Quantum Dots The Future of Television
LCDs are becoming obsolete as tech giants develop new OLED TVs that were supposed to blow LED displays out of the water. These displays were going to be brighter sharper and they were going to dominate the industry. But technology develops too fast and before OLEDs could hit the shelves that plan was derailed with the development of Quantum Dots.
If you go shopping for a television today, you will probably be hit with a bunch of new acronyms you have never heard before. Acronyms like QD, QUHD, SUHD, and ULED. The reason you have never heard of these before is because each of these represents a format of the newly developed Quantum Dot Technology.
Customers had their hearts set on OLED TVs because the technology was supposed to make TVs even thinner, but with Quantum dots, televisions can now be roll-able and applied like wallpaper. The thinnest technology yet!
A quantum dot is a tiny semiconductor that is only a few nanometers in diameter. Among its many uses, the quantum dot is used to convert short-wavelength light that is usually blue to any other color on the spectrum. The smaller the dot the shorter the wavelength and the bigger the dot the bigger the wavelength. Wavelength size determines the color that the dot will emit. The dots come in sizes that emit blue, red and green that are then used in combination resulting in billions of different color shades.
LCD TVs use backlights that shine through colored filters with a liquid crystal shutter that controls the amount of light. On the other hand, shining a backlight through a grid of Quantum Dots creates precise wavelengths that produce better and sharper pictures. Manufacturers use LED lights that produce blue light and shine them through quantum dots that are sized and coated to produce the colors red and green. As a result, this scheme is able to match television color specifications more precisely creating a display that is photo-enhanced.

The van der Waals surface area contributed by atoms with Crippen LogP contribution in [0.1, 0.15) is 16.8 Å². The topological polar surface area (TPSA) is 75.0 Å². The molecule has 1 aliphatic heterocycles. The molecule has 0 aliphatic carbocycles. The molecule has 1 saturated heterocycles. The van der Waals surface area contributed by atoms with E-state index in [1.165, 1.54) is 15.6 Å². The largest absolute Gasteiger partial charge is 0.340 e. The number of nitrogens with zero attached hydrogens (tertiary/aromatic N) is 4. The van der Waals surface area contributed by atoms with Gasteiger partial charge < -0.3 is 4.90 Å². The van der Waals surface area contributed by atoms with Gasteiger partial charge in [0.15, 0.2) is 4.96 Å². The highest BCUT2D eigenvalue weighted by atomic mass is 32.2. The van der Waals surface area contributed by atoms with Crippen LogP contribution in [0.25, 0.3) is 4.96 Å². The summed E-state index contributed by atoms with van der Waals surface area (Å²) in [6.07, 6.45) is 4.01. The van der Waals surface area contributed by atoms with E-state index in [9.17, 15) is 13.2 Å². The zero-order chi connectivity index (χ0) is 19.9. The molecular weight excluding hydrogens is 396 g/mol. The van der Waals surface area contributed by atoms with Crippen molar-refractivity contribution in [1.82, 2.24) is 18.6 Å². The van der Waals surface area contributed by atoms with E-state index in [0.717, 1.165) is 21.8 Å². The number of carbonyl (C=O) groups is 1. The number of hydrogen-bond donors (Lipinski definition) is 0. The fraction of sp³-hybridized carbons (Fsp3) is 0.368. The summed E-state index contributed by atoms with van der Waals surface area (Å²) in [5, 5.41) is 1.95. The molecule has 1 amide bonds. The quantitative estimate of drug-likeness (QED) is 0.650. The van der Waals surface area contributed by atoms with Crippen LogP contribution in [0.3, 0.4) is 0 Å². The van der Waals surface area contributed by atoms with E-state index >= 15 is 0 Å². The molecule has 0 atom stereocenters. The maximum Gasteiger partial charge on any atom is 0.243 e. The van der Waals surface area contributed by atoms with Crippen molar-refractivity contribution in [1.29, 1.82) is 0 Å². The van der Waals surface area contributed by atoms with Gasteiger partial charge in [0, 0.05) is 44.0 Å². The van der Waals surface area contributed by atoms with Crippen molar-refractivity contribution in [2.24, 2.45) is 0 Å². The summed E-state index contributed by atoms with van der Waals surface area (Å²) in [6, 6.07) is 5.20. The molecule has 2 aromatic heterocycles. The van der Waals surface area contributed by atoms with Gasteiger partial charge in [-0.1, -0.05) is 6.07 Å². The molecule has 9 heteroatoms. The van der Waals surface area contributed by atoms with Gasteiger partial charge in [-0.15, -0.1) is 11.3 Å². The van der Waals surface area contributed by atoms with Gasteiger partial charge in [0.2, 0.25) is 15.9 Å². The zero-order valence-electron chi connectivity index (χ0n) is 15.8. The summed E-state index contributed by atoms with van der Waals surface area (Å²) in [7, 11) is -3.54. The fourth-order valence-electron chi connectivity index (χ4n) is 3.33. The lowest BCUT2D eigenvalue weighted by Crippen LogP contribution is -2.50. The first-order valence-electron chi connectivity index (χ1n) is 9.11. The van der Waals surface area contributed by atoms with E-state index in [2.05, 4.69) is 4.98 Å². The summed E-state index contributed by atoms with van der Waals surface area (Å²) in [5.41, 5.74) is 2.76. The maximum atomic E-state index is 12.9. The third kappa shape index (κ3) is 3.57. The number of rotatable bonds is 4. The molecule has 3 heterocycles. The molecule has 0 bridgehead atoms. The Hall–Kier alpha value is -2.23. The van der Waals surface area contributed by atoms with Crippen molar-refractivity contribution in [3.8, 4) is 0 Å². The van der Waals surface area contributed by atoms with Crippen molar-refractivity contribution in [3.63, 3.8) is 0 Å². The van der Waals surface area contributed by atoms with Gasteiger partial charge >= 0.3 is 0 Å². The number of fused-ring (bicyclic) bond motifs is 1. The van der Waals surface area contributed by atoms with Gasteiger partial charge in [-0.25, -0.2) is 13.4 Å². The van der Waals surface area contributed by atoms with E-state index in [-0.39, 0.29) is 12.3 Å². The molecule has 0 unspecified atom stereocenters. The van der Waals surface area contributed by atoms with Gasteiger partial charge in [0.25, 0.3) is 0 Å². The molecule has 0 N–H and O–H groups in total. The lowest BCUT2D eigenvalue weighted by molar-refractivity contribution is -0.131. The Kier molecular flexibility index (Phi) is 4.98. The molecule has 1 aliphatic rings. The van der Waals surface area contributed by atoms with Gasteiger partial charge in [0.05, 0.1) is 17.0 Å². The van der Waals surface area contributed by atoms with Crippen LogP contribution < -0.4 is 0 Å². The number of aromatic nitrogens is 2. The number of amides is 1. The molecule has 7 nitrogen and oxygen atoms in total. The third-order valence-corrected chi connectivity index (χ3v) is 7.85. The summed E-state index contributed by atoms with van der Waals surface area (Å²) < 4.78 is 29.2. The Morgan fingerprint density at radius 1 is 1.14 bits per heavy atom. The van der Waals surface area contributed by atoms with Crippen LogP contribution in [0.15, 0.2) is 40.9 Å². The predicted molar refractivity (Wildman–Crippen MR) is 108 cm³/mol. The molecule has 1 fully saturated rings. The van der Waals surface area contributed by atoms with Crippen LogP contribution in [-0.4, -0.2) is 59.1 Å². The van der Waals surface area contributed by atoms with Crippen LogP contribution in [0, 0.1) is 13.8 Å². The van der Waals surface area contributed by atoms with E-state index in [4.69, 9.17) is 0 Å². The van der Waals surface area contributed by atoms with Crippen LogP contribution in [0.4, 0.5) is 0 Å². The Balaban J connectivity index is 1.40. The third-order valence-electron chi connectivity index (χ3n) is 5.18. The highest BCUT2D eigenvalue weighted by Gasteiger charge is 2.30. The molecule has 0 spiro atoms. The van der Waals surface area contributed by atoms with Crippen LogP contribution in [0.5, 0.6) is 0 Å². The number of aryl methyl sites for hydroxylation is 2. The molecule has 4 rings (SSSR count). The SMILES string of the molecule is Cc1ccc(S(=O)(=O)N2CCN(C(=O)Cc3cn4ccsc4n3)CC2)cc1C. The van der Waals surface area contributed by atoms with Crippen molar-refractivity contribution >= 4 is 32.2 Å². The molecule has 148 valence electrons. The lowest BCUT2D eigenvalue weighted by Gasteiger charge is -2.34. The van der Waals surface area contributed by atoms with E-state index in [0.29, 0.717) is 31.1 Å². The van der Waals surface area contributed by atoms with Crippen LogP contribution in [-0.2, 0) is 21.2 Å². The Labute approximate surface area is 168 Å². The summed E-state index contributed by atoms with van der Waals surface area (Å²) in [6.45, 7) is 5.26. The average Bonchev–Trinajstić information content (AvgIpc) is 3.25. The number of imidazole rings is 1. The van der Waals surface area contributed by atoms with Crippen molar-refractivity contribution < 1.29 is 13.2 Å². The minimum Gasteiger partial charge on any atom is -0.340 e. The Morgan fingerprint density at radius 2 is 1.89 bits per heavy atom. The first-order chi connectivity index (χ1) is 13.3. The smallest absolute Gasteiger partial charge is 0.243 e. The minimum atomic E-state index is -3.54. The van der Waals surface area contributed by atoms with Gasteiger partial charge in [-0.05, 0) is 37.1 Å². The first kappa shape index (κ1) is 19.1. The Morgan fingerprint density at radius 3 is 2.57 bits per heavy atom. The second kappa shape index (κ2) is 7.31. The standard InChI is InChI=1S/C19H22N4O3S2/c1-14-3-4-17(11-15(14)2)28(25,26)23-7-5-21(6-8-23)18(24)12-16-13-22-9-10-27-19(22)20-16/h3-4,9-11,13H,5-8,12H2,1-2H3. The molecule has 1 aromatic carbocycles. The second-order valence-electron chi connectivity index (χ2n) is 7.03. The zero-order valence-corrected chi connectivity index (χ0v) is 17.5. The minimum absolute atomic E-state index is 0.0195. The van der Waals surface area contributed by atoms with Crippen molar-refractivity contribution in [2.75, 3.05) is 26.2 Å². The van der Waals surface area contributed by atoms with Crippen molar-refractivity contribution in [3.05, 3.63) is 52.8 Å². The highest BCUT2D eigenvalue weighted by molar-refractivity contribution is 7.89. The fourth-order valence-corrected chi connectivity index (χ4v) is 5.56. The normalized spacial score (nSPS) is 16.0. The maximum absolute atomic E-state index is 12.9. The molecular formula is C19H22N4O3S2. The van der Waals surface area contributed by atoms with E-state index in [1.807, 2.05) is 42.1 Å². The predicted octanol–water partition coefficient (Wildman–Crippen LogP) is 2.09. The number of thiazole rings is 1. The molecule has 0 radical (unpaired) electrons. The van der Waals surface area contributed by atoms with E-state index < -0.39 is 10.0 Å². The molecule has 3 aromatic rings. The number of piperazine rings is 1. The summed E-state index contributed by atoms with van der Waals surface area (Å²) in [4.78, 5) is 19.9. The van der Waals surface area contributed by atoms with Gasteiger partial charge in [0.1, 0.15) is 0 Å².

Quantum Dots can also be used as an emissive display technology called Photo Emissive QD TV. Before we talked about coating the dots in colored film and shining the back-light through but with emissive display, the quantum dots become the subpixels. As a result of this, the dots will not need the film/filter. In this scheme manufacturers still, use LED lighting to emit blue light. Transparent Quantum Dots are used for the color blue and green and red subpixels absorb the energy from the blue light and in turn emit precise wavelengths of either red or green light, resulting in light that does not need to be filtered. This method emits light at 99% efficiency.
Manufacturers expect to start production on this technology in late 2018 with a goal of widespread distribution in 2019. Manufacturers had been working on different techniques to stabilize the Quantum Dots because in the past the only way to use them was if they were sealed inside glass tubes. They also had to find a way to increase their longevity so that these TVs would reach the average standard of 10 years of usage.
After photo-emissive QD TV’s hit the market we can then look forward to the next upgrade, electro-emissive QS TVs. In this system the Quantum Dots emit colors without the use of a backlight, making the display much more energy efficient. However, the availability of this technology is, unfortunately, years away.
A revolution is coming, a television revolution. We are a few years away from having our televisions as wallpaper in our homes and Quantum Dots will be the way that we get there.